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California, GHG Phase 2 and trucking

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California’s government, its governor and the California Air Resources Board (CARB) continually amaze me by their apparent lack of logic. California recently passed legislation requiring electricity retailers to purchase at least 125 MW of biomass power within five years. They claim the biomass will be provided by dead or dying trees from high-hazard fire zones. Yet, California currently has a fleet of mobile incinerators going around burning dead trees.

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Biomass producers always claim their feedstock will come from dead or drying trees. Then they immediately started talking about “managed” tree harvesting because they realize there isn’t sufficient biomass to accomplish their long term goals. If it was immoral to harvest trees when spotted owls were endangered, then is it now okay to cut them down when biomass producers need them?

These people talk out of both sides of their mouths. The simple physics is that trees and algae are the most effective CO2 absorbers known to science. Cut down one tree, and our capacity to remove CO2 from the atmosphere is reduced.

Our most effective way to reduce CO2 emissions is to improve vehicular fuel economy. The recently enacted GHG Phase 2 emissions regulations corroborate that irrefutable science, but environmentalists don’t like facts interfering with their preconceived notions.

Using biomass for electrical generation directly competes with cellulosic ethanol production since both depend on forest residue for their feedstock. This limits both approaches to minor players unless substantially more trees are harvested. A more sustainable solution would be to plant as many trees and cultivate as much algae as possible.

California is also pushing electrical vehicles. Electrical vehicles have limited applications in urban environments, but they make no sense for long-haul trucking. I wonder if California and CARB have thought what they will do when batteries reach the ends of their lives? Years ago, California decided that used oil filters were hazardous waste. They had to soften their stance when warehouses in and around Los Angeles began filling up with used oil filters. How can millions of depleted, acidic batteries be disposed of safely?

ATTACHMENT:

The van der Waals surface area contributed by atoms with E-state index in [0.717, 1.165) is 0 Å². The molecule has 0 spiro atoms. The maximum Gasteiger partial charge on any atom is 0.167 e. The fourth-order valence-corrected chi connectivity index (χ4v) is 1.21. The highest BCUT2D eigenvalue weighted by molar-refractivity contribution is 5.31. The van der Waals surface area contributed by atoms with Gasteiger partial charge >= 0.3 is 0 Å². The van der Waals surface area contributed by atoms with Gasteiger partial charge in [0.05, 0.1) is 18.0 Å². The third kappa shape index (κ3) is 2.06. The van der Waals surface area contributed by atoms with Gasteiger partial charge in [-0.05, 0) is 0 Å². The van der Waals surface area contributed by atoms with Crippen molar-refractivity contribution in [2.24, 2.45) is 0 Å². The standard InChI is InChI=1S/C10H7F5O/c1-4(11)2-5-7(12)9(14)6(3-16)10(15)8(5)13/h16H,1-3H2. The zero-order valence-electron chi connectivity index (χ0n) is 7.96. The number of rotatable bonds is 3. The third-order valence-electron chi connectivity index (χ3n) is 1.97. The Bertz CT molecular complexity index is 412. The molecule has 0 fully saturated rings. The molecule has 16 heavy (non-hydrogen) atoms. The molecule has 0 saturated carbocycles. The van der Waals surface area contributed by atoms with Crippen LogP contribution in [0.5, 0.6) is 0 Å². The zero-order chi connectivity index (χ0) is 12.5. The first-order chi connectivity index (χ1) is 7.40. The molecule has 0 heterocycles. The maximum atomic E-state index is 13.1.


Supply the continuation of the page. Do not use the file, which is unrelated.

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Want more insight from John Martin? Click here to see all of his columns.

GHG Phase 2 regulations will assure that natural gas and propane-fueled vehicles will become more numerous. Natural gas reduces tail pipe GHG emissions about 25% in most applications. Natural gas/diesel hybrids have shown similar CO2 reductions. We have approximately 100 years of proven natural gas reserves in the U.S.

I suspect that as GHG Phase 2 standards tighten, will bring the discussion of corn-based ethanol to an end. Ethanol reduces fuel economy, increases life cycle emissions, and destroys seal materials in off-highway equipment, no matter what “Big Agriculture” tries to sell us.

The federal government used politics to override science by overturning a Federal judge’s decision about a pipeline suit brought by the Standing Rock Sioux. The Sioux nation had filed suit to stop construction of a $3.8 billion pipeline to transfer crude oil from North Dakota to an Illinois refinery.

District Judge James Boasberg denied the Sioux’s attempt to halt this project, and within minutes the federal government intervened to halt construction. This is unprecedented interference with established procedures, and it will forever increase the cost of construction projects.

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Now the crude must be moved by truck or rail. Trucking is the least safe and most expensive way to move crude. Rail is approximately half the cost and twice as safe. Pipelines are significantly less expensive and infinitely safer than the other two methods.

This action also assures that refined oil products will increase in cost to the consumer. Emotional environmental activists are directly responsible for this injustice. To assure that business is not further hampered by oppressive regulation, be sure to vote in the upcoming federal election.

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